# Getting different result with energy conservationusing and Newton's 2nd law(in SHM)

1. Oct 28, 2012

### idir93

Hello guys i was trying to solve some problem of simple harmonic motion.
as it is well explaind in the title i'm not getting the same result as my textbook manual solution.

Problem:
A block of unknown mass is attached to a spring with a spring constant of 6:50 N/m and undergoes simple harmonic motion with an amplitude of 10:0 cm. When the block is halfway between its equilibrium position and the end point, its speed is measured to be 30:0 cm/s. Calculate (a) the mass of the block, (b) the period of the motion, and (c) the maximum acceleration of the block.

Textbook solution:
(a) Conserving energy
E =1/2kA² = 32:5 mJ
E =1/2k(A/2)²+12mv2 = E/4+1/2mv²
m =(2/v²)(3/4)E =3E/(2v²) = 542 g

My attempt with SHM equation :
x(t) = Asin(ωt + ∅) and ω=$\sqrt{}(k/m)$
x(t) = Asin(ωt + ∅)= A/2
sin(ωt + ∅) = 1/2 → ωt + ∅ = ∏/6 → t = (∏/6 - ∅)/ω

We have as well: v(t)=dx/dt= Aωcos(ωt + ∅)
And at x=A/2 → v(t)=0.3 m/s
Substituting t in v(t) we'll have Aωcos(∏/6) = 0.3 → after computation done and substituting the value of A and k i find another number different from 542 g.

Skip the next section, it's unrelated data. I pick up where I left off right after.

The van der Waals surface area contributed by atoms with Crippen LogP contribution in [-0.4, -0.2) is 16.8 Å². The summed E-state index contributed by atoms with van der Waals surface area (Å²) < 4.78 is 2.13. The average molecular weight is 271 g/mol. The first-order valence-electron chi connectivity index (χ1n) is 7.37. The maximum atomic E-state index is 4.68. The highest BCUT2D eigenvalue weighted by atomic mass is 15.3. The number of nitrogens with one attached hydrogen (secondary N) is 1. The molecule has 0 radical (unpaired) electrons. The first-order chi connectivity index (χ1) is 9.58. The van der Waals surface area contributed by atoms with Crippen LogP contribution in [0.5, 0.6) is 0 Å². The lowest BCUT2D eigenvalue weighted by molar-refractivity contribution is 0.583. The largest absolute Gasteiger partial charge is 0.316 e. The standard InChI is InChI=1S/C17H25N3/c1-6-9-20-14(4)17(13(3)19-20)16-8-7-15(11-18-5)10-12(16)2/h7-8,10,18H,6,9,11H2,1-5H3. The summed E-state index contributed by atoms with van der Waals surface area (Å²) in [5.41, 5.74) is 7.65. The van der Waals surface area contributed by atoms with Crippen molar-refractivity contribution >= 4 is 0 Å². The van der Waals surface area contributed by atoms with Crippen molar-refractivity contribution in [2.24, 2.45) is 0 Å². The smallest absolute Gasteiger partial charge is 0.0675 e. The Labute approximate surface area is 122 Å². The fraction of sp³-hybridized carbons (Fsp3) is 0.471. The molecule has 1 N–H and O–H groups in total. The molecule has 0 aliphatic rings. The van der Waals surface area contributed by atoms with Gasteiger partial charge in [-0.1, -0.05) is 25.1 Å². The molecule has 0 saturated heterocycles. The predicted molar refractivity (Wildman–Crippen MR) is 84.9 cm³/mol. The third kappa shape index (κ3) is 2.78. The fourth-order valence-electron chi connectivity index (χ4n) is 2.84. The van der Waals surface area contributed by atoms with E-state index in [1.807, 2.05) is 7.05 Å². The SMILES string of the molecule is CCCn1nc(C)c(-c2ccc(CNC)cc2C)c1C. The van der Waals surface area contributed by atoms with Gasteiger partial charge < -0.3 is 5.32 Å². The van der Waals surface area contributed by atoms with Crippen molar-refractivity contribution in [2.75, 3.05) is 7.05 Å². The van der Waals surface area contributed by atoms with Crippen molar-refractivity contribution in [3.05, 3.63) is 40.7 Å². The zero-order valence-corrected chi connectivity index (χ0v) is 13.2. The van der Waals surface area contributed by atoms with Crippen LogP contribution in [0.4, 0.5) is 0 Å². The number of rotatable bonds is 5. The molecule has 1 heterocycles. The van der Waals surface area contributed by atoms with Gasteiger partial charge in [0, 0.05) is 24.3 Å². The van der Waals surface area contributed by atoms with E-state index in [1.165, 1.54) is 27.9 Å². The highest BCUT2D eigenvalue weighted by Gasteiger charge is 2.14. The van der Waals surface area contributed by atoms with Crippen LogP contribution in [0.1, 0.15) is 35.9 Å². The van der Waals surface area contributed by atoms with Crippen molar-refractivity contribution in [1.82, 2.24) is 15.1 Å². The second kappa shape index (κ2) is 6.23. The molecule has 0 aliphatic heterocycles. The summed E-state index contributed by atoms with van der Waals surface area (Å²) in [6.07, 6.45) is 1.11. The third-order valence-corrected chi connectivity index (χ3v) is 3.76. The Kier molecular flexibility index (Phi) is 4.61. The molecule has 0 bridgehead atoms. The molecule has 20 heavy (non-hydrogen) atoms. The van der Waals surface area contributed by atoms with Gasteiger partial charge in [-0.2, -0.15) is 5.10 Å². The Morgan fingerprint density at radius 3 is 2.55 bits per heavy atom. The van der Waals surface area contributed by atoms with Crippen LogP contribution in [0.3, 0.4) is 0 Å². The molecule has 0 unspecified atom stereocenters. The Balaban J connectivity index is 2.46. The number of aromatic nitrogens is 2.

Am I wrong? Surely yes, but where? Thanks in advance for helping me :)

2. Oct 28, 2012

### Simon Bridge

Re: Getting different result with energy conservationusing and Newton's 2nd law(in SH

I take it you are using a colon for a decimal point?
Check your working - looks like you've substituted something wrong or made an algebraic error where you havn't shown your working.

3. Oct 28, 2012

### Simon Bridge

Re: Getting different result with energy conservationusing and Newton's 2nd law(in SH

Your final step was from $v=\omega A\cos(\omega t)$, which gives you $$v=\frac{\sqrt{3}}{2}\sqrt{\frac{k}{m}} A$$... because you found that $\omega t=\frac{\pi}{6}$ and $\cos(\frac{\pi}{6})=\frac{\sqrt{3}}{2}$

The task is to find m given the rest.

square both sides and solve for m gives:$$m=\frac{3}{4}\frac{kA^2}{v^2}$$

CoE starts out with:
$$\frac{1}{2}mv^2=\frac{1}{2}kA^2 - \frac{1}{2}k\left (\frac{A}{2}\right )^2$$... (do you understand how this equation happens?) cancel the halves and group common terms: $$mv^2=\frac{3}{4}kA^2$$... same equation.

Work through them slowly by hand - step-by-step.

4. Oct 29, 2012

### idir93

Re: Getting different result with energy conservationusing and Newton's 2nd law(in SH

Thanls a lot, it was just a calculation error.

5. Oct 29, 2012

### Simon Bridge

Re: Getting different result with energy conservationusing and Newton's 2nd law(in SH

No worries - it can be hard to spot these yourself.
The best way to avoid them (or, at least, pick them up as they happen) is to do all the algebra at the start - when you have the final equation, then you substitute in the values.
You'll start noticing more experienced people doing just that - even when putting the numbers in sooner can make the calculation seem easier.